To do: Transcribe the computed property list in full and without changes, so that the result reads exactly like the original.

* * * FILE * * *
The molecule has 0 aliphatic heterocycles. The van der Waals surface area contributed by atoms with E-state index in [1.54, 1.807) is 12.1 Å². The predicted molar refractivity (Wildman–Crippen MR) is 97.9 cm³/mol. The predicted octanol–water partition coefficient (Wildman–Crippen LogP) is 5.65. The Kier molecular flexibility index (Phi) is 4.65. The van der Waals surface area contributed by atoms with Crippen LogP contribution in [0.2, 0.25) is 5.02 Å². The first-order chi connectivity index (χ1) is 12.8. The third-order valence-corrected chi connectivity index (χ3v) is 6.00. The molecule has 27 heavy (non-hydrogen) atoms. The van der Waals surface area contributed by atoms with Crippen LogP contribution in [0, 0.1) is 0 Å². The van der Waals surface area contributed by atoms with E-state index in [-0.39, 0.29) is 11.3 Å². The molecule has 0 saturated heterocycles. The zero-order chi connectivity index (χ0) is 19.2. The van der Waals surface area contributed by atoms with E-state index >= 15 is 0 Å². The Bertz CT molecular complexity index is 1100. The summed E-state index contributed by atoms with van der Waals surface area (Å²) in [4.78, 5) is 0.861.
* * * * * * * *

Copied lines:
The molecule has 0 aliphatic heterocycles. The van der Waals surface area contributed by atoms with E-state index in [1.54, 1.807) is 12.1 Å². The predicted molar refractivity (Wildman–Crippen MR) is 97.9 cm³/mol. The predicted octanol–water partition coefficient (Wildman–Crippen LogP) is 5.65. The Kier molecular flexibility index (Phi) is 4.65. The van der Waals surface area contributed by atoms with Crippen LogP contribution in [0.2, 0.25) is 5.02 Å². The first-order chi connectivity index (χ1) is 12.8. The third-order valence-corrected chi connectivity index (χ3v) is 6.00. The molecule has 27 heavy (non-hydrogen) atoms. The van der Waals surface area contributed by atoms with Crippen LogP contribution in [0, 0.1) is 0 Å². The van der Waals surface area contributed by atoms with E-state index in [-0.39, 0.29) is 11.3 Å². The molecule has 0 saturated heterocycles. The zero-order chi connectivity index (χ0) is 19.2. The van der Waals surface area contributed by atoms with E-state index >= 15 is 0 Å². The Bertz CT molecular complexity index is 1100. The summed E-state index contributed by atoms with van der Waals surface area (Å²) in [4.78, 5) is 0.861.